Why concern oneself with Otto Neurath’s economic thought in its historical context? Could anything be more out of fashion than a theory proposing a centrally managed planned economy? Than the views of a theorist whose ideas on in-kind economic planning drove the notion of economic planning to its utmost extreme ? Indeed, Neurath’s ideas appeared too radical and utopian even for the social democrats of the 1920s. So why give even a second thought to them today? Would it not be (...) better to follow the advice a colleague gave me in the 1980s and to pass over Neurath’s “youthful sins” silently so as not to tarnish the reputation that – finally, after a lengthy delay – has been accredited to Neurath for his impressive philosophical achievements within the framework of logical empiricism?In the years since the 1980s, however, Neurath’s economic writings have attracted much more interest than anyone would previously have suspected. Today we are aware of the fact that Neurath formulated ideas at an unexpectedly early stage that are currently relevant in ecological economy, social choice theory and developmental economy. And that his reflections vis-à-vis “associational socialism” could provide interesting impulses for a new theory of socialism. Viewed from this perspective, Neurath’s status is secure as a precursor of theoretical developments and debates that are in full swing today. But is that enough? After all, if the role of the precursor is an endearing one, isn’t it also quite thankless? For even in the areas in which Neurath can be regarded as a precursor, the relevant questions are posed today with far greater precision and with reference to current facts – so why should anyone concern oneself with a precursor whose fundamental assumptions differ so greatly from those of the overwhelming majority of economists working today? (shrink)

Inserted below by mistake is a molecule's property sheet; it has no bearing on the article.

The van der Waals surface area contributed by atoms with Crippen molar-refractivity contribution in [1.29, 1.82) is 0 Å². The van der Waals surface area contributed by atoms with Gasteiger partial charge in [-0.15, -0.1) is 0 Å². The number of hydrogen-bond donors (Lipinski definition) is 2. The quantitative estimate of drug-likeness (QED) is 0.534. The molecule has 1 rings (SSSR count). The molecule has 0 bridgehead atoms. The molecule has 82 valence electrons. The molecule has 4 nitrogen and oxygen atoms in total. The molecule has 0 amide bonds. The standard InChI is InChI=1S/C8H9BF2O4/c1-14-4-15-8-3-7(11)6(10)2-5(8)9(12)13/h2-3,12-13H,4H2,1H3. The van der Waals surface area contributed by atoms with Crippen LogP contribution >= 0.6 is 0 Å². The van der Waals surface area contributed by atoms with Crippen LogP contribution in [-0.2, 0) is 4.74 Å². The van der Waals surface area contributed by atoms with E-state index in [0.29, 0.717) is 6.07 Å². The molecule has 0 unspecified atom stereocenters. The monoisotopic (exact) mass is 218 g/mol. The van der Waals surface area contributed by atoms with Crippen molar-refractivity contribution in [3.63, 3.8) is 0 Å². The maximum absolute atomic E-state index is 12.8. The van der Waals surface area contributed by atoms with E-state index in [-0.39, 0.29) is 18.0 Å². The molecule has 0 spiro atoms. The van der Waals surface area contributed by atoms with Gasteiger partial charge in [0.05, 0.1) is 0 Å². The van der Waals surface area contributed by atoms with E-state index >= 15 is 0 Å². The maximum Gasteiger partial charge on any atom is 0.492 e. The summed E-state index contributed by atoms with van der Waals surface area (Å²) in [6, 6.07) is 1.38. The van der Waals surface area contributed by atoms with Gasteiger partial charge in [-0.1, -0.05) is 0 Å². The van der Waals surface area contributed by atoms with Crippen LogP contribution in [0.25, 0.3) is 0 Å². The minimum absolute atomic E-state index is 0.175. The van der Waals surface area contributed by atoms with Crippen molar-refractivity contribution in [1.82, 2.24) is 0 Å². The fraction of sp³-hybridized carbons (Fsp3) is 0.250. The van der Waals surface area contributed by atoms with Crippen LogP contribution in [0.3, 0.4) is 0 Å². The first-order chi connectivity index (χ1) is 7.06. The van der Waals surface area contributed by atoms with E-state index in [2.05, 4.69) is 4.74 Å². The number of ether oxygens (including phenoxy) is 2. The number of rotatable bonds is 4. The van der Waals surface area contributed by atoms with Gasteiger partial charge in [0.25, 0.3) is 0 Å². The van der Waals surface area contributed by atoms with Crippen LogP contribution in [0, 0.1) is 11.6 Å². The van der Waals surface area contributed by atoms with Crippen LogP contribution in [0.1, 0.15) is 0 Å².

The Selected Works of Arne Naess, ed. by Harold Glasser and Alan Drengson in cooperation with the author, Dordrecht: Springer 2005. 10 volumes. On January 12, 2009 Norwegian philosopher Arne Naess passed away at the age of 96. He was still actively involved in putting together the edition of the Selected Writings of Arne Naess . He worte an introduction to the writings which is printed at the beginning of each volume together with the extensive introduction by the editor Harold (...) Glasser. At first sight this seems strangely repetitive and superfluous but on closer scrutiny it certainly makes sense. In view of the large breadth of philosophical themes that are presented in the volumes it is quite likely that the readers interested in the writings will come from different areas. A number of these writings make high demands on the reader who is expected to be relatively versed in logical analysis and in the work and thought of Spinoza, Kierkegaard, Gandhi, Husserl, Carnap or even Sextus Empiricus. The reader who is interested in one of these heterogenous fields is encouraged by both introductory texts to reflect on a specific theme against the backdrop of the philosophers’s entire oeuvre – and that’s a good thing. (shrink)